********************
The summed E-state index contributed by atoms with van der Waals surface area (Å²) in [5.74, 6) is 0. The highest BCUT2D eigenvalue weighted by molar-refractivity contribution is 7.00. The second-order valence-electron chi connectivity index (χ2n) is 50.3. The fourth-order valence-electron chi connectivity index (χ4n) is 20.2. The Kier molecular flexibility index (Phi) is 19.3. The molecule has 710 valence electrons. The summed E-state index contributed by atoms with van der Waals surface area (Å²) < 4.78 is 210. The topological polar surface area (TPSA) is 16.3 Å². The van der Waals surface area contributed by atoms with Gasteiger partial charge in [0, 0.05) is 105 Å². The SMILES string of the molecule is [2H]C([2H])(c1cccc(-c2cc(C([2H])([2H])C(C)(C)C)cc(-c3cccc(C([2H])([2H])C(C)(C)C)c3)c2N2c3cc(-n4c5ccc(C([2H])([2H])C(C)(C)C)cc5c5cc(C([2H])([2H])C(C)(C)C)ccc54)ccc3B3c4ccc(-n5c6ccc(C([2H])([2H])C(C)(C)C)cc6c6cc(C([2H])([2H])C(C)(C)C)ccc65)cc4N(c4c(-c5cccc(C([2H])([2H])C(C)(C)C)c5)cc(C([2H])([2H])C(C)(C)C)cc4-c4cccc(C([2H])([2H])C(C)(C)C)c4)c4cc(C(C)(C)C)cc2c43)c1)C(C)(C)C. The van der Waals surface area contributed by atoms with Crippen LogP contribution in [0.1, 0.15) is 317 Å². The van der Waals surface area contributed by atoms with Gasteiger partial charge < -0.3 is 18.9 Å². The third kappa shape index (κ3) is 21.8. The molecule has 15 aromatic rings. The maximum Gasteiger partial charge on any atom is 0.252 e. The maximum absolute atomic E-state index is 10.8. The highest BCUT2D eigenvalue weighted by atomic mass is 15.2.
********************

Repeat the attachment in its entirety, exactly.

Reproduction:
The summed E-state index contributed by atoms with van der Waals surface area (Å²) in [5.74, 6) is 0. The highest BCUT2D eigenvalue weighted by molar-refractivity contribution is 7.00. The second-order valence-electron chi connectivity index (χ2n) is 50.3. The fourth-order valence-electron chi connectivity index (χ4n) is 20.2. The Kier molecular flexibility index (Phi) is 19.3. The molecule has 710 valence electrons. The summed E-state index contributed by atoms with van der Waals surface area (Å²) < 4.78 is 210. The topological polar surface area (TPSA) is 16.3 Å². The van der Waals surface area contributed by atoms with Gasteiger partial charge in [0, 0.05) is 105 Å². The SMILES string of the molecule is [2H]C([2H])(c1cccc(-c2cc(C([2H])([2H])C(C)(C)C)cc(-c3cccc(C([2H])([2H])C(C)(C)C)c3)c2N2c3cc(-n4c5ccc(C([2H])([2H])C(C)(C)C)cc5c5cc(C([2H])([2H])C(C)(C)C)ccc54)ccc3B3c4ccc(-n5c6ccc(C([2H])([2H])C(C)(C)C)cc6c6cc(C([2H])([2H])C(C)(C)C)ccc65)cc4N(c4c(-c5cccc(C([2H])([2H])C(C)(C)C)c5)cc(C([2H])([2H])C(C)(C)C)cc4-c4cccc(C([2H])([2H])C(C)(C)C)c4)c4cc(C(C)(C)C)cc2c43)c1)C(C)(C)C. The van der Waals surface area contributed by atoms with Crippen LogP contribution in [0.1, 0.15) is 317 Å². The van der Waals surface area contributed by atoms with Gasteiger partial charge < -0.3 is 18.9 Å². The third kappa shape index (κ3) is 21.8. The molecule has 15 aromatic rings. The maximum Gasteiger partial charge on any atom is 0.252 e. The maximum absolute atomic E-state index is 10.8. The highest BCUT2D eigenvalue weighted by atomic mass is 15.2.